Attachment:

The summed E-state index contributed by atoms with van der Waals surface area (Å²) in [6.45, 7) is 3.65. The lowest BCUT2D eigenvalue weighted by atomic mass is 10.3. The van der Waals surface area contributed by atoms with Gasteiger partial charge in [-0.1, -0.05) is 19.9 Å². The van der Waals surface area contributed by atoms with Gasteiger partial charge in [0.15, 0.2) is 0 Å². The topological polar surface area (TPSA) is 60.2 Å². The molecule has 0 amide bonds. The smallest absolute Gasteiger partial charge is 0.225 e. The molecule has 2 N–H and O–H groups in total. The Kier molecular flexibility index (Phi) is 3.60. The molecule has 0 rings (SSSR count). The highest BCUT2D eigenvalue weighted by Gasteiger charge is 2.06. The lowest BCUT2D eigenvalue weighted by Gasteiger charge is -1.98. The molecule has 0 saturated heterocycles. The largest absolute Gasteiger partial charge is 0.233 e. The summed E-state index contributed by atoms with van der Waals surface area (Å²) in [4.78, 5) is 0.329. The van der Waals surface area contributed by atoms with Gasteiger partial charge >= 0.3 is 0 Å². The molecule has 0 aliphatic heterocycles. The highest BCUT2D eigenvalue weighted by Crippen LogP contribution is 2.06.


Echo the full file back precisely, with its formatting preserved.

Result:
The summed E-state index contributed by atoms with van der Waals surface area (Å²) in [6.45, 7) is 3.65. The lowest BCUT2D eigenvalue weighted by atomic mass is 10.3. The van der Waals surface area contributed by atoms with Gasteiger partial charge in [-0.1, -0.05) is 19.9 Å². The van der Waals surface area contributed by atoms with Gasteiger partial charge in [0.15, 0.2) is 0 Å². The topological polar surface area (TPSA) is 60.2 Å². The molecule has 0 amide bonds. The smallest absolute Gasteiger partial charge is 0.225 e. The molecule has 2 N–H and O–H groups in total. The Kier molecular flexibility index (Phi) is 3.60. The molecule has 0 rings (SSSR count). The highest BCUT2D eigenvalue weighted by Gasteiger charge is 2.06. The lowest BCUT2D eigenvalue weighted by Gasteiger charge is -1.98. The molecule has 0 saturated heterocycles. The largest absolute Gasteiger partial charge is 0.233 e. The summed E-state index contributed by atoms with van der Waals surface area (Å²) in [4.78, 5) is 0.329. The van der Waals surface area contributed by atoms with Gasteiger partial charge >= 0.3 is 0 Å². The molecule has 0 aliphatic heterocycles. The highest BCUT2D eigenvalue weighted by Crippen LogP contribution is 2.06.